In ‘Survivors and Exiles,’ author Jan Schwarz takes on a tour of Yiddish culture after 1945 — a period of decline that paradoxically includes some of the greatest works ever created.
Two upcoming anthologies will chronicle Yiddish children’s literature, largely believed to be an understudied and unknown field.
In Curt Leviant’s novel ‘King of Yiddish,’ we meet Shmulik Gafni, a professor in Jerusalem whose relationship with a graduate student threatens to upend his entire life.
Criticizing The Donald for saying Hillary Clinton got ‘schlonged’ is a mistake, J.J. Goldberg writes. In the place he and Trump grew up in the 1950s, the word meant something else.
Although some readers are acting as if Donald Trump was the first to bring the Yiddish term “schlong” to the mainstream, actually there have been quite a noteworthy instances from Philip Roth to Linda Tripp to Phyllis Diller.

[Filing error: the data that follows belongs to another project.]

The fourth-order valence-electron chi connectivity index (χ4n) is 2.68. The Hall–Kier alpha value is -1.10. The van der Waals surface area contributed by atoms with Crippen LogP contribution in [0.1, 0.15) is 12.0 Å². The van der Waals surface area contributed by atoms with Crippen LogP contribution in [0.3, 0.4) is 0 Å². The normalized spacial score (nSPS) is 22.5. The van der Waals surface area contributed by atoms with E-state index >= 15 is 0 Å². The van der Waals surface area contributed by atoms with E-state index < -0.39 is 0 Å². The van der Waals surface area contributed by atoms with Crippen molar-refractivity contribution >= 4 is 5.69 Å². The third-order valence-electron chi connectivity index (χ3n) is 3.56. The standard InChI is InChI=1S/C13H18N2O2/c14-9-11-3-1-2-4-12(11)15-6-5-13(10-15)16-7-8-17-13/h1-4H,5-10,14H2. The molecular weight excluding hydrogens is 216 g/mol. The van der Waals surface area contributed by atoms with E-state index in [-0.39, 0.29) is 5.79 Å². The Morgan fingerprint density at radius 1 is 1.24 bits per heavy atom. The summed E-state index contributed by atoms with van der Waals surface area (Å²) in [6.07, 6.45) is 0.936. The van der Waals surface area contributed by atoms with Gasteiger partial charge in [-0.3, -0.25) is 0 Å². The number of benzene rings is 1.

With the arrival of Hanukkah comes the reemergence of dreidels from closets, desk drawers and cupboards. These tops are a beloved part of the holiday — but where did they actually come from?
An elite squad of security dogs have joined the war on the new wave of Palestinian terror attacks in Israel — and they know Yiddish.
A new production of “Death of a Salesman” adapts Arthur Miller’s classic play into Yiddish. Ezra Glinter decodes what happens when a seemingly deracinated play is put in a Jewish context.
There was a time when many Gaza Palestinians spoke Yiddish from interacting with pre-state Jewish pioneers. That could be why Misha, a shopkeeper and an immigrant from Ukraine, used to feel at home in the Strip.